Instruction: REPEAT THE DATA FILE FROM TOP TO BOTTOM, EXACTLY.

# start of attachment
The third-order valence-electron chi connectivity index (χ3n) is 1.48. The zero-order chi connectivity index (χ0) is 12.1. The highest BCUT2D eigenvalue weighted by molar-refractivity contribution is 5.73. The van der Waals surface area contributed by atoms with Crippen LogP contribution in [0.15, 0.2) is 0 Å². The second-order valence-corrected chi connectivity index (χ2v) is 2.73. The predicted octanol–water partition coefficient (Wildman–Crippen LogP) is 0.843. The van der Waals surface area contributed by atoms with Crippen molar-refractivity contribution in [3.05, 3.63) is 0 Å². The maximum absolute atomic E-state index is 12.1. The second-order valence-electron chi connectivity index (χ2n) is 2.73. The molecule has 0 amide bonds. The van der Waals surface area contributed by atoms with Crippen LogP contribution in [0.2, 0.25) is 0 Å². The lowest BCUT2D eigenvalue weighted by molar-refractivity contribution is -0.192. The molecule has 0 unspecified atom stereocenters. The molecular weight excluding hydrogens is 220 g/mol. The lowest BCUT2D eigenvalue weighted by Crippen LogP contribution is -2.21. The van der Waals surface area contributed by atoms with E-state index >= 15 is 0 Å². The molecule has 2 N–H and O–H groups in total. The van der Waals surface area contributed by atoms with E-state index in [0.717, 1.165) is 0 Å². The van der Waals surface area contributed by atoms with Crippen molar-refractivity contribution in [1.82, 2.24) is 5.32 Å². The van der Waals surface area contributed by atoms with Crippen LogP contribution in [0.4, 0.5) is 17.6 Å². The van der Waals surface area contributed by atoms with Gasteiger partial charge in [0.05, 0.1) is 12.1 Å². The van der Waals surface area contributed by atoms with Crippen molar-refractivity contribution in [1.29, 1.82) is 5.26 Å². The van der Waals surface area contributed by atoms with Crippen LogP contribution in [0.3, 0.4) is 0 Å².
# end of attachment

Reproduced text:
The third-order valence-electron chi connectivity index (χ3n) is 1.48. The zero-order chi connectivity index (χ0) is 12.1. The highest BCUT2D eigenvalue weighted by molar-refractivity contribution is 5.73. The van der Waals surface area contributed by atoms with Crippen LogP contribution in [0.15, 0.2) is 0 Å². The second-order valence-corrected chi connectivity index (χ2v) is 2.73. The predicted octanol–water partition coefficient (Wildman–Crippen LogP) is 0.843. The van der Waals surface area contributed by atoms with Crippen molar-refractivity contribution in [3.05, 3.63) is 0 Å². The maximum absolute atomic E-state index is 12.1. The second-order valence-electron chi connectivity index (χ2n) is 2.73. The molecule has 0 amide bonds. The van der Waals surface area contributed by atoms with Crippen LogP contribution in [0.2, 0.25) is 0 Å². The lowest BCUT2D eigenvalue weighted by molar-refractivity contribution is -0.192. The molecule has 0 unspecified atom stereocenters. The molecular weight excluding hydrogens is 220 g/mol. The lowest BCUT2D eigenvalue weighted by Crippen LogP contribution is -2.21. The van der Waals surface area contributed by atoms with E-state index >= 15 is 0 Å². The molecule has 2 N–H and O–H groups in total. The van der Waals surface area contributed by atoms with E-state index in [0.717, 1.165) is 0 Å². The van der Waals surface area contributed by atoms with Crippen molar-refractivity contribution in [1.82, 2.24) is 5.32 Å². The van der Waals surface area contributed by atoms with Crippen LogP contribution in [0.4, 0.5) is 17.6 Å². The van der Waals surface area contributed by atoms with Gasteiger partial charge in [0.05, 0.1) is 12.1 Å². The van der Waals surface area contributed by atoms with Crippen molar-refractivity contribution in [1.29, 1.82) is 5.26 Å². The van der Waals surface area contributed by atoms with Crippen LogP contribution in [0.3, 0.4) is 0 Å².